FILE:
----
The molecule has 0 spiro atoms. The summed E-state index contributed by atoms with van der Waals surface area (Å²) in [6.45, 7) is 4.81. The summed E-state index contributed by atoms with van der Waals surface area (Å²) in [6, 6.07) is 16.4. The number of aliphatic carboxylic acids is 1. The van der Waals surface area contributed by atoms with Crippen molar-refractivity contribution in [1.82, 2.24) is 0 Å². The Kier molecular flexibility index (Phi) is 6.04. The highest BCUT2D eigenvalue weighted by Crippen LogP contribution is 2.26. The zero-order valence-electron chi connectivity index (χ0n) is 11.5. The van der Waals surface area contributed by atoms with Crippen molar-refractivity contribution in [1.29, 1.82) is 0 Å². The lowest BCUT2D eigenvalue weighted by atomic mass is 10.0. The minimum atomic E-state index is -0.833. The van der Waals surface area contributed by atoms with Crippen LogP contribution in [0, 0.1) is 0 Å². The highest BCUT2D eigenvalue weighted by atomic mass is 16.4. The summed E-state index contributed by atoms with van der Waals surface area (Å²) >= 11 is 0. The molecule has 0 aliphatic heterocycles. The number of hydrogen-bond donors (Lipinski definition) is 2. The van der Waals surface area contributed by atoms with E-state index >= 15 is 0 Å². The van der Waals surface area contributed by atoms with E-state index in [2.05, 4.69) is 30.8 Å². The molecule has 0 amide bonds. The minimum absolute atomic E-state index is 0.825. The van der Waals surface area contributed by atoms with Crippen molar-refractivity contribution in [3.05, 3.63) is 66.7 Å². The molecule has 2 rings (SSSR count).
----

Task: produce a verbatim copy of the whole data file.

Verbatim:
The molecule has 0 spiro atoms. The summed E-state index contributed by atoms with van der Waals surface area (Å²) in [6.45, 7) is 4.81. The summed E-state index contributed by atoms with van der Waals surface area (Å²) in [6, 6.07) is 16.4. The number of aliphatic carboxylic acids is 1. The van der Waals surface area contributed by atoms with Crippen molar-refractivity contribution in [1.82, 2.24) is 0 Å². The Kier molecular flexibility index (Phi) is 6.04. The highest BCUT2D eigenvalue weighted by Crippen LogP contribution is 2.26. The zero-order valence-electron chi connectivity index (χ0n) is 11.5. The van der Waals surface area contributed by atoms with Crippen molar-refractivity contribution in [1.29, 1.82) is 0 Å². The lowest BCUT2D eigenvalue weighted by atomic mass is 10.0. The minimum atomic E-state index is -0.833. The van der Waals surface area contributed by atoms with Crippen LogP contribution in [0, 0.1) is 0 Å². The highest BCUT2D eigenvalue weighted by atomic mass is 16.4. The summed E-state index contributed by atoms with van der Waals surface area (Å²) >= 11 is 0. The molecule has 0 aliphatic heterocycles. The number of hydrogen-bond donors (Lipinski definition) is 2. The van der Waals surface area contributed by atoms with E-state index >= 15 is 0 Å². The van der Waals surface area contributed by atoms with E-state index in [2.05, 4.69) is 30.8 Å². The molecule has 0 amide bonds. The minimum absolute atomic E-state index is 0.825. The van der Waals surface area contributed by atoms with Crippen molar-refractivity contribution in [3.05, 3.63) is 66.7 Å². The molecule has 2 rings (SSSR count).